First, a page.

Optical actuation of inorganic/organic interfaces: comparing peptide-azobenzene ligand reconfiguration on gold and silver nanoparticles

Palafox-Hernandez, J. Pablo, Lim, Chang-Keun, Tang, Zhenghua, Drew, Kurt L. M., Hughes, Zak E., Li, Yue, Swihart, Mark T., Prasad, Paras N., Knecht, Marc R. and Walsh, Tiffany R. 2016, Optical actuation of inorganic/organic interfaces: comparing peptide-azobenzene ligand reconfiguration on gold and silver nanoparticles, ACS applied material interfaces, vol. 8, no. 1, pp. 1050-1060, doi: 10.1021/acsami.5b11989.

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Title Optical actuation of inorganic/organic interfaces: comparing peptide-azobenzene ligand reconfiguration on gold and silver nanoparticles
Author(s) Palafox-Hernandez, J. Pablo
Lim, Chang-Keun
Tang, Zhenghua
Drew, Kurt L. M.
Hughes, Zak E.ORCID iD for Hughes, Zak E. orcid.org/0000-0003-2166-9822
Li, Yue
Swihart, Mark T.
Prasad, Paras N.
Knecht, Marc R.
Walsh, Tiffany R.ORCID iD for Walsh, Tiffany R. orcid.org/0000-0002-0233-9484
Journal name ACS applied material interfaces
Volume number 8
Issue number 1
Start page 1050
End page 1060
Total pages 11
Publisher ACS Publications
Place of publication Washington, D.C.
Publication date 2016-01-13
ISSN 1944-8252
Keyword(s) bionanocombinatorics
conformational switching
Summary Photoresponsive molecules that incorporate peptides capable of material-specific recognition provide a basis for biomolecule-mediated control of the nucleation, growth, organization, and activation of hybrid inorganic/organic nanostructures. These hybrid molecules interact with the inorganic surface through multiple noncovalent interactions which allow reconfiguration in response to optical stimuli. Here, we quantify the binding of azobenzene-peptide conjugates that exhibit optically triggered cis-trans isomerization on Ag surfaces and compare to their behavior on Au. These results demonstrate differences in binding and switching behavior between the Au and Ag surfaces. These molecules can also produce and stabilize Au and Ag nanoparticles in aqueous media where the biointerface can be reproducibly and reversibly switched by optically triggered azobenzene isomerization. Comparisons of switching rates and reversibility on the nanoparticles reveal differences that depend upon whether the azobenzene is attached at the peptide N- or C-terminus, its isomerization state, and the nanoparticle composition. Our integrated experimental and computational investigation shows that the number of ligand anchor sites strongly influences the nanoparticle size. As predicted by our molecular simulations, weaker contact between the hybrid biomolecules and the Ag surface, with fewer anchor residues compared with Au, gives rise to differences in switching kinetics on Ag versus Au. Our findings provide a pathway toward achieving new remotely actuatable nanomaterials for multiple applications from a single system, which remains difficult to achieve using conventional approaches.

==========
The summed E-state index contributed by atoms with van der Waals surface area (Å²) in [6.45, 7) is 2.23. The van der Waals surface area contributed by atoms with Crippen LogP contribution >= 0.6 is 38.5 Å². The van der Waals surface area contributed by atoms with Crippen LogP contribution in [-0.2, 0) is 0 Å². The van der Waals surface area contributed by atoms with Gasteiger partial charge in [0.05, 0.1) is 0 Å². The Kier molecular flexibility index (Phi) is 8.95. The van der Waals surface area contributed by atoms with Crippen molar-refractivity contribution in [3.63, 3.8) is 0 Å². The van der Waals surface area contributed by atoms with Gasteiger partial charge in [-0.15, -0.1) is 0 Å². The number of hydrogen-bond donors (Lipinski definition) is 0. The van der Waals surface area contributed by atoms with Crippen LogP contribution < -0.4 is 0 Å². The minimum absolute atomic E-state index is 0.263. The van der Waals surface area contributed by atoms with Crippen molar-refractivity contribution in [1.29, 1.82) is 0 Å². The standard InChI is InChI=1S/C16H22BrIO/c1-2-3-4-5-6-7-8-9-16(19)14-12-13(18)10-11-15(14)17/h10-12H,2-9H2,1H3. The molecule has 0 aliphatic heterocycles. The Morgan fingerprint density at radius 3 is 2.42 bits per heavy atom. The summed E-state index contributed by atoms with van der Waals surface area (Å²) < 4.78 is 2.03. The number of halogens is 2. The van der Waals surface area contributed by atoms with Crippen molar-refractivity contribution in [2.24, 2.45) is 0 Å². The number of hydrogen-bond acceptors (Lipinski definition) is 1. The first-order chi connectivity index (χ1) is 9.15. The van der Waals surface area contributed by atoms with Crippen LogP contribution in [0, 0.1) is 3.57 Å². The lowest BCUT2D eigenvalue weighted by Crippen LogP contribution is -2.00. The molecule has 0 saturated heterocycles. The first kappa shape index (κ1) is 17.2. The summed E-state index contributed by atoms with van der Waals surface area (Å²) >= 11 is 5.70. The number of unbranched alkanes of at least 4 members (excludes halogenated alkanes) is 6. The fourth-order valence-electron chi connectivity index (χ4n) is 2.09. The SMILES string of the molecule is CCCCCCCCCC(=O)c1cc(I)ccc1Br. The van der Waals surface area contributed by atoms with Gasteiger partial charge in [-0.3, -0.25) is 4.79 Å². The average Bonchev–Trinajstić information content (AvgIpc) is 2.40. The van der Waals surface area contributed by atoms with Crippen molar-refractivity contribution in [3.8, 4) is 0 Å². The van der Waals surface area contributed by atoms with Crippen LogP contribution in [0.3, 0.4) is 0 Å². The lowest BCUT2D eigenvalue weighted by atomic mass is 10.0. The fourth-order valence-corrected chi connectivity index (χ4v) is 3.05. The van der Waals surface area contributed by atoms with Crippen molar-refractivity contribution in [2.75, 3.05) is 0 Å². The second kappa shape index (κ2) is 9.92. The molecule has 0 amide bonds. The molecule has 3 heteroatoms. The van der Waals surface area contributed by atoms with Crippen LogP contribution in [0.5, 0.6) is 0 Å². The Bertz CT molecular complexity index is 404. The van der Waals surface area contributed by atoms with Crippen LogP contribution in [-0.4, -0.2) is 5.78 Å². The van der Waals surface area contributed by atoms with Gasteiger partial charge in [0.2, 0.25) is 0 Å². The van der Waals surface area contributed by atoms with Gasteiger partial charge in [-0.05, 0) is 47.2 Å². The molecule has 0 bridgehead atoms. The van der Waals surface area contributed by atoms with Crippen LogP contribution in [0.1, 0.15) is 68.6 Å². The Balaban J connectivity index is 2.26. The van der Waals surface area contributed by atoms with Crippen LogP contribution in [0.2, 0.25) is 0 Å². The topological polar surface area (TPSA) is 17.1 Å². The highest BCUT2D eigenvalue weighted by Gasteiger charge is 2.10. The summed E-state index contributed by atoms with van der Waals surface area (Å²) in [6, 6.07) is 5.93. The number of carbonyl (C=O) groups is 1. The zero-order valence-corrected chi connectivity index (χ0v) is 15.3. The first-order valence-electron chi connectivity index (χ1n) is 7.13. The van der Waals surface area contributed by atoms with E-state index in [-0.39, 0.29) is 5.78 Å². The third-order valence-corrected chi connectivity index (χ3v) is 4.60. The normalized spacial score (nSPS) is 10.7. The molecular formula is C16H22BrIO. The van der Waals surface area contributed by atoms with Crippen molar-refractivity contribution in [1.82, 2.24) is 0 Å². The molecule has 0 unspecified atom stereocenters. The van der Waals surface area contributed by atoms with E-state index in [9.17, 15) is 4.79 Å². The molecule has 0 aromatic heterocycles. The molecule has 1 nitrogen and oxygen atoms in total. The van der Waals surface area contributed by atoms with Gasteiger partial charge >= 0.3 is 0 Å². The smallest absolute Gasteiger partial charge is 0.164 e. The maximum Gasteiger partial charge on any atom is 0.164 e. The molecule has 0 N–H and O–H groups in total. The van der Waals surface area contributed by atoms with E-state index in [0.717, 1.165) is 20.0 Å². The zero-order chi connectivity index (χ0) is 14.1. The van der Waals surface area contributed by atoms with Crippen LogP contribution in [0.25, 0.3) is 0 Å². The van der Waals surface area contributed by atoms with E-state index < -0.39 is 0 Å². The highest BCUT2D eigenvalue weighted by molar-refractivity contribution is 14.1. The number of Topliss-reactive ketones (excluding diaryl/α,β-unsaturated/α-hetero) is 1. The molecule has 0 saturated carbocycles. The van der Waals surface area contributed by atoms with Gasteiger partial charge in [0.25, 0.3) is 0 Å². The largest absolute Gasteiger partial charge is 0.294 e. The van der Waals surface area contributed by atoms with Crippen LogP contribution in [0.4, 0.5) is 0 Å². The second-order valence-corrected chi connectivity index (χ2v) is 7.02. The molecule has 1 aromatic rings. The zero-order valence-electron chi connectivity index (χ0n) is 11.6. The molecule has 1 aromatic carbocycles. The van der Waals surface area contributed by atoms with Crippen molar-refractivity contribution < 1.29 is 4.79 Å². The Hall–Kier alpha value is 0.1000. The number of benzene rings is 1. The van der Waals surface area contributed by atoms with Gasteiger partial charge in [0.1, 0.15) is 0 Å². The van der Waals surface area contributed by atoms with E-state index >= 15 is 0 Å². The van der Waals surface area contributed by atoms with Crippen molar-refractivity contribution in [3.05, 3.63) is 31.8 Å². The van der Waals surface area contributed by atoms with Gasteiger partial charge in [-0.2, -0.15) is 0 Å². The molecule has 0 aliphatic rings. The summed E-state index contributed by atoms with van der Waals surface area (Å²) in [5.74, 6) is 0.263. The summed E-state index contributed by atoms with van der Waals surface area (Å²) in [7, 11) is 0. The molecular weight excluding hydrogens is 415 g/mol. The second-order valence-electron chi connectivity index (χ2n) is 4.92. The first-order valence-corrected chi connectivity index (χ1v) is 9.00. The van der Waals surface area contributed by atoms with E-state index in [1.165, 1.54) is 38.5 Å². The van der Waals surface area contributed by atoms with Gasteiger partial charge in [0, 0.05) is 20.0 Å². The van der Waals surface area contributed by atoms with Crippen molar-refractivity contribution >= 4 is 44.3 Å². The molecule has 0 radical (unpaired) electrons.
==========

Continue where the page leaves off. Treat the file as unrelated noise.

Language eng
DOI 10.1021/acsami.5b11989
Field of Research 030302 Nanochemistry and Supramolecular Chemistry
030303 Optical Properties of Materials
030406 Proteins and Peptides
030603 Colloid and Surface Chemistry
030704 Statistical Mechanics in Chemistry
Socio Economic Objective 970103 Expanding Knowledge in the Chemical Sciences
HERDC Research category C1 Refereed article in a scholarly journal
ERA Research output type C Journal article
Copyright notice ©2015, American Chemical Society
Persistent URL http://hdl.handle.net/10536/DRO/DU:30081010

Document type: Journal Article
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